Not Yet (Rentech Inc.)

December 10, 2009

The trouble with getting in on the ground floor of a new technology is that you never know how tall the building is going to be. Too many investors confuse technological brilliance with competitiveness, and a typical example of that is Rentech Inc.

On the whole I’ve never been too excited about technology for its own sake, and when I read a company profile that talks about improving chip interface architecture my eyes start to glaze over, which I think is a reasonable defense mechanism for an investor because there is a difference between knowing what a company literally does and knowing why they’re good at it (and more importantly whether their competitors might not become better at it). However, I was all excited about RYN and its black liquor processing, so it occurs to me that I like technology just fine, but not computers.

Bagasse_dsc08999Rentech has a patented and proprietary method for turning synthetic gas (a mixture of carbon monoxide and hydrogen) into hydrocarbons usable for fuel, and synthetic gas apparently can be manufactured from ordinary waste. From the company’s overview in their SEC filings, they seem to make much ado of the fact that synthetic gas comes from urban and rural garbage, sugar cane refuse and other biomass, which gives them green credentials and also qualifies them for a grant from the Department of Energy  (unlike USEC which refines uranium using proven technology that actually is competitive and only wanted a loan guarantee but that is another story…). However, according to that same filing they have found that fossil fuels such as coal or petroleum refuse is more technologically complicated but seems to work better.

They have constructed a demonstration plant, and have made several attempts to demonstrate commercial viability, without success. Their primary source of funding has been issuing their own stock at a discount to whoever will buy it, which is not good for the shareholders but since the firm is not stable enough to sustain debt financing, there isn’t much else they can do. It explains why a company with a market cap of $300 million is selling at less than $2 a share right now. I don’t normally pay too much attention to a company’s price per share, but that is certainly anomalous. This year, they acquired, presumably using the proceeds of new issuance, an equity interest in a company that makes their feedstock out of cellulose, and acquired another that creates feedstock out of biomass, but it is not clear to me whether their main issue in commercialization is a sufficiently cheap source of feedstock or inefficiency in their own refining process.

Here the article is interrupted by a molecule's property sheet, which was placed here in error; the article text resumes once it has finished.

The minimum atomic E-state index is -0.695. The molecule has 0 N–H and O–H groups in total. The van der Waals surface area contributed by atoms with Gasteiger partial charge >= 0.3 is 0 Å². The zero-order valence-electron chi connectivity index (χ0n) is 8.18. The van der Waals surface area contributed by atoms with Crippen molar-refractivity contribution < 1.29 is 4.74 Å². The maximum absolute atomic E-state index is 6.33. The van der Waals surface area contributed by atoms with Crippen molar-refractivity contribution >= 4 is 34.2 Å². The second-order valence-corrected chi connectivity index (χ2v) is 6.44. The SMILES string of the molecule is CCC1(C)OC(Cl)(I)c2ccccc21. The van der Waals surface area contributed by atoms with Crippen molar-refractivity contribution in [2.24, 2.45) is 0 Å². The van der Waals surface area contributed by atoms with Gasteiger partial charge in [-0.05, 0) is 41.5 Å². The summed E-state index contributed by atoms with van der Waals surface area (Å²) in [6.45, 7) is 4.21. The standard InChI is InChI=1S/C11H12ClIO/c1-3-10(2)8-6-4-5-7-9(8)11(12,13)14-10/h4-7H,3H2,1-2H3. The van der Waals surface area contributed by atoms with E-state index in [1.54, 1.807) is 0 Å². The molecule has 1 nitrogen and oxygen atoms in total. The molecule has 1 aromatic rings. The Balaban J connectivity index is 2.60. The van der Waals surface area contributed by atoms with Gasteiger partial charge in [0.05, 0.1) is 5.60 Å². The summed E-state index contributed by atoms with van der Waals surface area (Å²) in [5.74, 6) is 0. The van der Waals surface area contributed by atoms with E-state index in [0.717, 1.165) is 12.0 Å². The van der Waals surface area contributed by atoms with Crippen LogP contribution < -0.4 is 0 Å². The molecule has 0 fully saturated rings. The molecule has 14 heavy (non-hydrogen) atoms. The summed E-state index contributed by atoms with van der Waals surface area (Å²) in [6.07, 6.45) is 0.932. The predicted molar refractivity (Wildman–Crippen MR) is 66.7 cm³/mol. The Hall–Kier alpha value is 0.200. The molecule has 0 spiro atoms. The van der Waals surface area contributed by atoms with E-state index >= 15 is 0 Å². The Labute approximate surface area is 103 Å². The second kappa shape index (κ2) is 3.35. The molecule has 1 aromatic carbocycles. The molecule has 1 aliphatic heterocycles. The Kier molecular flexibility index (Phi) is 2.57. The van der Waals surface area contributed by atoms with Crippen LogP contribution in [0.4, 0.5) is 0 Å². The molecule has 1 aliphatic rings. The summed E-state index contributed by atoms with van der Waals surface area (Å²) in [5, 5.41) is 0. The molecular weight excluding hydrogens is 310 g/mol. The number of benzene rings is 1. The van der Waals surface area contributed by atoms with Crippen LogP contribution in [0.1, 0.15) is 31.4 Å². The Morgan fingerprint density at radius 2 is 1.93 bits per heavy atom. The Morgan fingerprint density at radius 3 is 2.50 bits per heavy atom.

cargillfertilizerCuriously, though, the company also owns a profitable segment: they use natural gas to produce nitrogen fertilizer. This Cinderella of a subsidiary supplies the operating needs of the company and also occasionally allows them to turn a profit (like last quarter, although it was the seasonal peak for demand of ammonia fertilizer). In fact, in 2008 if you neglect R & D expenditures, they turned a profit. According to Damodaran, research and development should be treated as a capital expenditure, rather than a flat expense, because it is not all money thrown away. In 2009 to date, Rentech have ratcheted down their R & D, but it seems to me that by acquiring these two new synthetic gas producers they have simply bought their research instead of doing it in-house.

So, this makes me wonder if we should turn it around; instead of a fuel refiner with a fertilizer segment slaving away to keep the firm afloat, perhaps we should look at Rentech as a fertilizer company with a parasitic fuel refinery. The refinery itself contributed $50 million year to date to operating earnings so far in 2009 (even after their supply contracts required them to pay an above-market price for natural gas, which the firm recorded as a loss), and $33 million last year. After $8 million year to date in interest, that leaves $42 million in pretax earnings, which would normally translate to $28 million in post-tax earnings but the firm is stuffed full of net operating loss carryforwards. With the firm’s market cap of only $330 million, that’s a P/E ratio of less than 8, which is good, right?

No. Unfortunately a parasite cannot be ignored, and given last year’s performance the nitrogen segment’s profits might be unsustainably good this year. I have been thinking of “real options” analysis, which is an attempt by finance professors to discover the next new thing, applying option valuation techniques to a company’s choices in its business plan. It may be said that we hold a profitable fertilizer company and hold an option on the future profitability of its refinery, but given the $60 million in R & D last year, and the $16.5 million plus acquisitions this year, it seems like this option has a high premium and seems constantly to be expiring and needing to be re-bought. And, of course, “we” the investor do not hold the option; the company management does and they seem to be very attached to it.  And, of course, there is their ongoing equity issuance, which dilutes ownership of the entire company, not just the refinery side.

Of course, if this refinery pays off the company should do very well by it, but I don’t know at what price per barrel of oil they will become competitive or whether that price has gone down or up in the last few years. If I had that information (perhaps the company could do something useful and commission a study that would actually figure this out), I would feel better if the price were something I could see happening in the near future.

But as things stand, I think a wise fructivore should take a pass. Buying into exciting new technology cheaply is always enticing, but better to wait for the technology to pass the “new” phase and into the “workable” phase.

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